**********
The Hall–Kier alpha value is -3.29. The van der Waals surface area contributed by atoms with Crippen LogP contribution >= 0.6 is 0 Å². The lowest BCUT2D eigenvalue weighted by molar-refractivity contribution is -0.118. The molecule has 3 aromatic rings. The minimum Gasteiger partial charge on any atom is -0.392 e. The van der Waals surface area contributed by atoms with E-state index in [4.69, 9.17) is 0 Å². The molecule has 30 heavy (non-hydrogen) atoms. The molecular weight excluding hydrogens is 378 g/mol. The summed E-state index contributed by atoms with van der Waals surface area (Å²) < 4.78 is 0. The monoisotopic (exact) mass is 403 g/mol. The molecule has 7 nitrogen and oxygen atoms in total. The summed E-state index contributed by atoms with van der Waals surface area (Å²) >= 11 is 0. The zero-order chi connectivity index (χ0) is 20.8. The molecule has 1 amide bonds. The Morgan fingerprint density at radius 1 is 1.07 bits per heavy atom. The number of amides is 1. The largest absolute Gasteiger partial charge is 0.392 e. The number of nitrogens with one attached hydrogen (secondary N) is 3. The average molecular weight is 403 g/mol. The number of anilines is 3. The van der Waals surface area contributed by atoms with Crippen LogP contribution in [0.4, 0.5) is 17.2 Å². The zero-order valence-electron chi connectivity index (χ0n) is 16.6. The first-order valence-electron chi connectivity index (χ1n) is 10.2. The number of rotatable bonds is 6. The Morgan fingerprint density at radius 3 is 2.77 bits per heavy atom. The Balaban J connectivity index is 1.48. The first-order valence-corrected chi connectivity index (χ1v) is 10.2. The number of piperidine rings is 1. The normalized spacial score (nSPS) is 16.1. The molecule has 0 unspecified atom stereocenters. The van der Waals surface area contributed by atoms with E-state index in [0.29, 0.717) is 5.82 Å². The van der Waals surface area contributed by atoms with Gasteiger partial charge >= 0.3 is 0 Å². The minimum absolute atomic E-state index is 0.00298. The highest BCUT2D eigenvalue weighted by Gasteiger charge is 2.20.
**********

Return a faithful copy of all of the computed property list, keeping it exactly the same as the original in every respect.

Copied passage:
The Hall–Kier alpha value is -3.29. The van der Waals surface area contributed by atoms with Crippen LogP contribution >= 0.6 is 0 Å². The lowest BCUT2D eigenvalue weighted by molar-refractivity contribution is -0.118. The molecule has 3 aromatic rings. The minimum Gasteiger partial charge on any atom is -0.392 e. The van der Waals surface area contributed by atoms with E-state index in [4.69, 9.17) is 0 Å². The molecule has 30 heavy (non-hydrogen) atoms. The molecular weight excluding hydrogens is 378 g/mol. The summed E-state index contributed by atoms with van der Waals surface area (Å²) < 4.78 is 0. The monoisotopic (exact) mass is 403 g/mol. The molecule has 7 nitrogen and oxygen atoms in total. The summed E-state index contributed by atoms with van der Waals surface area (Å²) >= 11 is 0. The zero-order chi connectivity index (χ0) is 20.8. The molecule has 1 amide bonds. The Morgan fingerprint density at radius 1 is 1.07 bits per heavy atom. The number of amides is 1. The largest absolute Gasteiger partial charge is 0.392 e. The number of nitrogens with one attached hydrogen (secondary N) is 3. The average molecular weight is 403 g/mol. The number of anilines is 3. The van der Waals surface area contributed by atoms with Crippen LogP contribution in [0.4, 0.5) is 17.2 Å². The zero-order valence-electron chi connectivity index (χ0n) is 16.6. The first-order valence-electron chi connectivity index (χ1n) is 10.2. The number of rotatable bonds is 6. The Morgan fingerprint density at radius 3 is 2.77 bits per heavy atom. The Balaban J connectivity index is 1.48. The first-order valence-corrected chi connectivity index (χ1v) is 10.2. The number of piperidine rings is 1. The normalized spacial score (nSPS) is 16.1. The molecule has 0 unspecified atom stereocenters. The van der Waals surface area contributed by atoms with E-state index in [0.29, 0.717) is 5.82 Å². The van der Waals surface area contributed by atoms with Gasteiger partial charge >= 0.3 is 0 Å². The minimum absolute atomic E-state index is 0.00298. The highest BCUT2D eigenvalue weighted by Gasteiger charge is 2.20.